The transition zone protein Rpgrip1l regulates proteasomal activity at the primary cilium.
Bottom Line: Mutations in RPGRIP1L result in severe human diseases called ciliopathies.Indeed, we detected a cilia-dependent decreased proteasomal activity in the absence of Rpgrip1l.We found different proteasomal components localized to cilia and identified Psmd2, a component of the regulatory proteasomal 19S subunit, as an interaction partner for Rpgrip1l.
Affiliation: Institute for Animal Developmental and Molecular Biology, Heinrich-Heine University Düsseldorf, 40225 Düsseldorf, Germany Christoph.Gerhardt@hhu.de.Show MeSH
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Mentions: Because in MEFs, the interaction of Rpgrip1l and Psmd2 seems to take place only at the ciliary TZ, but Rpgrip1l is also located at centrosomes during mitosis, the question arises whether Rpgrip1l also regulates the activity of the centrosomal proteasome. Proteasomal degradation at the centrosome has previously been reported for ubiquitinated proteins (Fabunmi et al., 2000; Puram et al., 2013). Using MG132, an inhibitor of proteasomal activity, we were able to show that the centrosomal (pericentriolar) proteasome is also responsible for the degradation of phospho-(S33/37/T41)-β-Catenin (Fig. 8 A). In contrast to the situation at the ciliary base, the amount of phospho-(S33/37/T41)-β-Catenin and ubiquitinated proteins is unaltered at the centrosomes of Rpgrip1l−/− MEFs (Fig. 8, B and C). These results correspond to the finding that the green fluorescence signal of the Proteasome Sensor Vector exclusively accumulates at the ciliary base in the absence of Rpgrip1l (Fig. 4 L), indicating that Rpgrip1l only affects the activity of the ciliary proteasome in MEFs. Consequently, our data reveal a regulation of proteasomal activity by Rpgrip1l exclusively at primary cilia and most likely via the interaction with Psmd2. To evaluate whether Rpgrip1l deficiency affects the activity of the 26S proteasome by affecting the function of the 19S proteasomal subunit, the amount of ubiquitinated proteins was determined at the ciliary base of MEFs in which several components of the 19S proteasomal subunit (Psmd2, Psmd3, or Psmd4) were knocked down. In MEFs, Psmd2, Psmd3, and Psmd4 knockdowns result in a significantly higher amount of ubiquitinated proteins at the ciliary base (Fig. 9, A, B, D, and F; and Fig. S2, A and B), mimicking the Rpgrip1l−/− status. This result suggests that Rpgrip1l regulates the activity of the ciliary proteasome by affecting the 19S proteasomal subunit. Remarkably, knockdowns of all these 19S proteasomal subunit components lead to significant ciliary elongation in MEFs (Fig. 9, C, E, and G). Considering that Rpgrip1l interacts with Psmd2 by means of its RID domain, we tested whether Rpgrip1l overexpression increases the activity of the ciliary proteasome by transfecting the RID domain of Rpgrip1l into NIH3T3 cells as well as into WT MEFs. We quantified the amount of Ubiquitin at the ciliary base as well as ciliary length. The amount of Ubiquitin was significantly decreased at the ciliary base of RID-transfected NIH3T3 cells and WT MEFs (Fig. 10, A and C), indicating that the ciliary proteasome is regulated by Rpgrip1l via its interaction with Psmd2 at the ciliary TZ. Interestingly, cilia were significantly longer after RID transfection (Fig. 10, B and D). To exclude that these effects are caused by an overexpression of any type of protein, we also transfected a control protein (Wnk2) into NIH3T3 cells and detected no alteration in Ubiquitin amount or cilia length (Fig. S2, C and D). Because the transfection of the RID domain leads to an increased activity of the ciliary proteasome, we also transfected the RID domain into Rpgrip1l−/− MEFs to elevate the activity of the ciliary proteasome. Indeed, the ciliary amount of Ubiquitin was restored in these MEFs (Fig. 10 C). However, ciliary length of Rpgrip1l−/− MEFs was unaltered after transfection (Fig. 10 D), implying that the RID domain of Rpgrip1l is essential for the regulation of the ciliary proteasome but is dispensable for the regulation of cilia length. Consequently, another part of the Rpgrip1l protein is needed to control the length of cilia.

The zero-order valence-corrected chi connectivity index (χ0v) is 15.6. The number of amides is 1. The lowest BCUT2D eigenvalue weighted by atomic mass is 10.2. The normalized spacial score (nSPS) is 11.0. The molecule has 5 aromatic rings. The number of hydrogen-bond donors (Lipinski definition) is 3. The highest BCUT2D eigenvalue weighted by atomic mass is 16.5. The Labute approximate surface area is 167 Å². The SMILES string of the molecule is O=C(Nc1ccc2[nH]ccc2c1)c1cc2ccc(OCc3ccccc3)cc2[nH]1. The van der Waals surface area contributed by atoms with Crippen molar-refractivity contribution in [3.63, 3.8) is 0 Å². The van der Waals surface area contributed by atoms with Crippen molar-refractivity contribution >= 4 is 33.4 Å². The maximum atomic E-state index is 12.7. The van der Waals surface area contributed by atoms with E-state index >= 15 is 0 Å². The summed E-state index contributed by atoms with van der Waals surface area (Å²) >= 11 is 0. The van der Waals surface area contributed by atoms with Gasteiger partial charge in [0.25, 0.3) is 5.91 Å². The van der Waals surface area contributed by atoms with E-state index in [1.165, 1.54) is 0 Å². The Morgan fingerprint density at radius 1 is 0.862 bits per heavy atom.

Affiliation: Institute for Animal Developmental and Molecular Biology, Heinrich-Heine University Düsseldorf, 40225 Düsseldorf, Germany Christoph.Gerhardt@hhu.de.